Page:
After the angry upbraiding, the judge imposed the statutory maximum — four years behind bars. But under a new state law, Murray will serve that sentence in L.A. County Jail rather than in a state prison. The law, designed to put the state in compliance with a U.S. Supreme Court decision about conditions in state prisons, affects nonviolent offenders such as Murray.
Steve Whitmore, a spokesman for the county Sheriff’s Department, said the most time Murray would spend in County Jail is two years under state sentencing guidelines.
Dist. Atty. Steve Cooley said Tuesday that he is concerned Murray might actually spend less time in jail if the sheriff is forced to release inmates early because of overcrowding. Sheriff’s officials said they have made no decision on whether there will be early releases.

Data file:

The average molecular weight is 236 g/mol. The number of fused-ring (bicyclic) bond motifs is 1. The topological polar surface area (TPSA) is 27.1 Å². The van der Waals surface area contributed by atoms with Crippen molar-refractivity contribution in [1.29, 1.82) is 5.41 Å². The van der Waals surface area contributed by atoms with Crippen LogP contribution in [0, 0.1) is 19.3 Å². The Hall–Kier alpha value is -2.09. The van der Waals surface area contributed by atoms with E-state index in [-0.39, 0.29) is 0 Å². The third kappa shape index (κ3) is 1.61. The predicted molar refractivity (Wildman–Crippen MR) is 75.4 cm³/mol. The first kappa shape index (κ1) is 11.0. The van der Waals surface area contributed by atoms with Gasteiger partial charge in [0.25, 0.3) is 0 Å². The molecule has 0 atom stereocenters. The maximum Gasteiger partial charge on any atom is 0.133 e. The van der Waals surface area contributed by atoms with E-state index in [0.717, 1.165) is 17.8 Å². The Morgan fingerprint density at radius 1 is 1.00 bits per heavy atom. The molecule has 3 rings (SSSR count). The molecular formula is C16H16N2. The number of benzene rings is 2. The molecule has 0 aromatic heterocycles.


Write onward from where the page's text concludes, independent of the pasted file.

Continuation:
The 58-year-old cardiologist, convicted Nov. 7, has lost or is in the process of losing medical licenses he holds in three states, and his lawyer mused in court Tuesday about the possibility of his working as a coffee barista or a Wal-Mart greeter. Jailers have classified Murray as “mentally disturbed” and “suicidal,” according to a probation report.
In court Tuesday, Murray blew kisses toward his girlfriend and mother in the spectator’s gallery but stared impassively as the judge dressed him down.
Jackson’s relatives opted not to address the judge, but Brian Panish, an attorney for matriarch Katherine Jackson, read a statement on the family’s behalf describing the impact of the performer’s 2009 death and saying they wanted justice but not revenge.